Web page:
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Thread: Honeychurch Moor (Bombing range) and 19 OTU

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    Default Honeychurch Moor (Bombing range) and 19 OTU

    I have Honeychurch Moor listed as being used by 19 OTU. The source was an incident recorded by a witness on the RAF Forres website where two Whitley bombers collided over the range. The location cannot be confirmed as the name Honeychurch Moor does not appear in the area only in SW England!. Attempts to identify the Whitley(s) that crashed on this range have proved difficult there being no mention of two colliding. The likely candidates listed in Bomber Command Losses Vol 7 don't give the location, but a likely candidate for the Whitley is P5092 of 19 OTU which broke up in the air on 26/5/1942 about 3 miles from Lossiemouth whilst on a bombing run. The accident was thought to have been a photoflash that went off prematurely.

    As the account on the Forres website was a single source I would have marked it as something to followup later but around the same time I found Honeychurch Moor mentioned in a file at the National Archives (MAF 140/12). This was in a list of ranges still on the book in late 1945 and Honeychurch was crossed out. The wartime grid reference is probably suspect as it give a map no. and grid ref that is nowhere near any Honeychurch Moor in Scotland or England.

    Can anyone with 19 OTU records identify Honeychurch or if the P5092 was unrelated?

    This has been bugging me for nearly 10 years and every couple of years I go over the same old ground so can anyone with 19 OTU records identify Honeychurch or if the P5092 incident was related to it?


    For the sake of completeness I should point out that there were a number of other ranges in that area, Clunas (which could take live bombs), Innes Links (aka Links of Innes), Kingston and Rose Valley (aka Roseisle). I believe I have looked at those to see if they were known by alternative names. The final point is that it is possible that Honeychurch was a range used at the end of a long cross country exercise but again the know locations (SW England) don't fit was a bombing range.

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    Default

    What is the map reference you have?

    DaveW

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    PNK,
    Can’t help – but one for your archives!
    The Canberras from Wittering were using Otmoor Bombing Range in the mid-50’s.
    One came in too fast, and too low, and released a 250lb(?) concrete-filled(?) bomb on to Otmoor. It ‘bounced’ rather than ‘dug-in’.
    According to Wittering myth/legend it entered a nearby farmhouse via the back door, passed over the heads of the farmer’s family eating their evening meal, and exited through the front door!!!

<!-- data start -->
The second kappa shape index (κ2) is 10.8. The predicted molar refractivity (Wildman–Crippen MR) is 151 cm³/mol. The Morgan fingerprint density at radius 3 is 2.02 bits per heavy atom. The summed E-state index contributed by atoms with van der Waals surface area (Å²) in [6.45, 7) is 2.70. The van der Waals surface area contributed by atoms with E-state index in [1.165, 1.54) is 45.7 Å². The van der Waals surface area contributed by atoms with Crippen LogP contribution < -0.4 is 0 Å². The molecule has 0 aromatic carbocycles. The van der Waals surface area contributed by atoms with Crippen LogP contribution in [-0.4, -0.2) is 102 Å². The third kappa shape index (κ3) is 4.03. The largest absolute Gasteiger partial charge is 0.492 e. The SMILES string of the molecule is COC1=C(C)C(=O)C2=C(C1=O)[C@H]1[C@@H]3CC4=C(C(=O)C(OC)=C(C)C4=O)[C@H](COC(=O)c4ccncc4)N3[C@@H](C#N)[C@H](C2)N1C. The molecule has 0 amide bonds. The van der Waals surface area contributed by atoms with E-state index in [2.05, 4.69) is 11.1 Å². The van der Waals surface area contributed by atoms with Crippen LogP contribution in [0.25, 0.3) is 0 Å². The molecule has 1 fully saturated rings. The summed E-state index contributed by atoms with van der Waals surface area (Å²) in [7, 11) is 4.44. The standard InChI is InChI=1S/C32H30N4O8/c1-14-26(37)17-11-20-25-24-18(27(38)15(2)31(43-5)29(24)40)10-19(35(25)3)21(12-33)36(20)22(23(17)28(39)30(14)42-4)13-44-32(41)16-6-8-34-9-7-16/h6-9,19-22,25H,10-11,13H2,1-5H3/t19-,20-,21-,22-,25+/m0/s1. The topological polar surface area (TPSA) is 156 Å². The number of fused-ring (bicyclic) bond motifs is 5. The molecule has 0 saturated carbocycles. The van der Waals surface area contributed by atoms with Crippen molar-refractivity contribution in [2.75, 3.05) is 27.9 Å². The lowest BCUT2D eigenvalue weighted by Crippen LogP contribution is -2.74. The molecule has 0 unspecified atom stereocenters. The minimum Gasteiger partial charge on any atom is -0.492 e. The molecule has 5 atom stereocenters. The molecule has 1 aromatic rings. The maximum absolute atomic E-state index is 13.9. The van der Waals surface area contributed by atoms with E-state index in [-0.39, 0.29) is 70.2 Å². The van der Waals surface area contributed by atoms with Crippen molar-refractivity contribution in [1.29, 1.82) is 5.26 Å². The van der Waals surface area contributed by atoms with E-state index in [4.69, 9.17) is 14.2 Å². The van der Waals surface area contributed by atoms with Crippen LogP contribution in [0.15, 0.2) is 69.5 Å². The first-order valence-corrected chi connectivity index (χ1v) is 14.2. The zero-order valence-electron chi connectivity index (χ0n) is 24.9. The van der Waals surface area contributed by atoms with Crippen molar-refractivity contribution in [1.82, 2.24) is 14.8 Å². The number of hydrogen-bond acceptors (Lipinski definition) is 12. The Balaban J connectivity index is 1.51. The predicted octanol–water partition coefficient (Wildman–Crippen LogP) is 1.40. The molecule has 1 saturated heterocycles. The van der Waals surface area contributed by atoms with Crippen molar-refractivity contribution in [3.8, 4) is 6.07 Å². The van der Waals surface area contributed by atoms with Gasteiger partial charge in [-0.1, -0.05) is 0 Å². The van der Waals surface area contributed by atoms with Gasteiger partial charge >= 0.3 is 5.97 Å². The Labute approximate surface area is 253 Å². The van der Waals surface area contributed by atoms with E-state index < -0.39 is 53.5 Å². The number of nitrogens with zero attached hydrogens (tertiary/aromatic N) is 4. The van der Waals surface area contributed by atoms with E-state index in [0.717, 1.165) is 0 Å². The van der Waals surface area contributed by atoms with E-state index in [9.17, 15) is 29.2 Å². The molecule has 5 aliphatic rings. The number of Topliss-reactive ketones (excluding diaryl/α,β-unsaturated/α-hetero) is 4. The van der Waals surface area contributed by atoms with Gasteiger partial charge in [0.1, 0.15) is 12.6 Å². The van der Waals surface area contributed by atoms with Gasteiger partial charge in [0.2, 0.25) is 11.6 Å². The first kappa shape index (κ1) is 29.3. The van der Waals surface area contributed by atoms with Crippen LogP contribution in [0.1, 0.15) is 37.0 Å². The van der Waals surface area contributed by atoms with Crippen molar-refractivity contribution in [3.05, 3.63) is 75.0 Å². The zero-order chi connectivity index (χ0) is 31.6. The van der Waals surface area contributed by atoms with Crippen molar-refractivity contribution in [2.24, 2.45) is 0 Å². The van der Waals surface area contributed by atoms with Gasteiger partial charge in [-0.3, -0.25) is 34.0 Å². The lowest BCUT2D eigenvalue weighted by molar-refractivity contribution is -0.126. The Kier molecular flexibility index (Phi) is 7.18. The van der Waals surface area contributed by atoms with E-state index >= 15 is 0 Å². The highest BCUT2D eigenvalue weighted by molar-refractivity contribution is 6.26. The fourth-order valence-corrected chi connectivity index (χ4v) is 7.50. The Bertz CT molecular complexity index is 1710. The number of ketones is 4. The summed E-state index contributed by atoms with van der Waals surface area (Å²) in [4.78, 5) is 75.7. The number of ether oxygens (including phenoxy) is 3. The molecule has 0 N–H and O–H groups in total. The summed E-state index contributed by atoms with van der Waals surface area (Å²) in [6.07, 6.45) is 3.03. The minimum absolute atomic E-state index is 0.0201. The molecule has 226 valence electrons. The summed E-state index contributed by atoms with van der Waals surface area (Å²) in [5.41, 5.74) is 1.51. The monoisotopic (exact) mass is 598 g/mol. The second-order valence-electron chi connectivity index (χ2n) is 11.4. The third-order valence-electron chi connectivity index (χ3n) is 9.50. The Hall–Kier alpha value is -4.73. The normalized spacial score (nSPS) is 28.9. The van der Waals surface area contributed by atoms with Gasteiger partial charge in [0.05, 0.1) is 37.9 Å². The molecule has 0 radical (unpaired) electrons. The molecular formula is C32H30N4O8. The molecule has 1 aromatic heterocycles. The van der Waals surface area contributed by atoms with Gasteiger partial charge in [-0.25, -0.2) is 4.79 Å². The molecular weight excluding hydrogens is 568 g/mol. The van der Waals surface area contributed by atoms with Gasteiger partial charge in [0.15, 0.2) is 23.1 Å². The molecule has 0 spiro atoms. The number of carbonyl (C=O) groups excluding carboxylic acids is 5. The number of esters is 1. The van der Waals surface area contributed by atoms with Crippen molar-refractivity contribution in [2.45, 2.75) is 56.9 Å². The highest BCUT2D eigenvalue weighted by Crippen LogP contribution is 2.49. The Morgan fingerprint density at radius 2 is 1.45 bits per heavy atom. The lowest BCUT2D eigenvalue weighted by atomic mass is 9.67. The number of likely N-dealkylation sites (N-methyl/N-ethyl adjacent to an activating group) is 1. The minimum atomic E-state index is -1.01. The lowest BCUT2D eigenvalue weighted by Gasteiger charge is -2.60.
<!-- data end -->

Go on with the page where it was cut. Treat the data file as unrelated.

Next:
Now there’s one for you to chase!!
    HTH (but it won't!)
    Peter Davies
    Meteorology is a science; good meteorology is an art!
    We might not know - but we might know who does!

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    The Map reference in MAF 140/21 (Apologies not MAF 140/12 as originally posted) was 1" Map 50 (England and wales or Scotland?) and grid 063259 or possbily 063289. It was listed as a practice bombing range and controlled by A.D.G.B. (Air Defence of Great Britain).

    The source of the personal memory was here:- http://www.griffon.clara.net/19/19otu_memories.htm


    Thanks for the Otmoor bomb story. A similar bomb story was told by another squadron, I can't recall which, but it fell on a pub toilet and two old ladies were in residence at the time. No one was seriously hurt though. However they wrote new words for the tune about two old ladies sitting on the lavatory and the new words ended with "only ?? squadron new they were there". I probably heard on this forum!

    I have been looking at the post war use of Otmoor and it seems Canberras were bombing from great heights although I have not found anything like the 45,000 feet bombing run carried out on the Chesil target. I assume some of these were simulated and plotted by the GL radars, which started being used at Otmoor in 1944.

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    The No. 19 OTU ORB has the following for P5092:

    27/5 0002 The CCLO reported an aircraft crashed in flames near to Innes Links bombing range. This proved to be Whitley P5092 in which the Captain, P/O Chadwick, and four crew perished. This aircraft was practice bombing at the time, and appeared to break in two in the air
    Regards,

    Dave

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    Thanks for that. At least I can discount that incident in connection with Honeychurch Moor.

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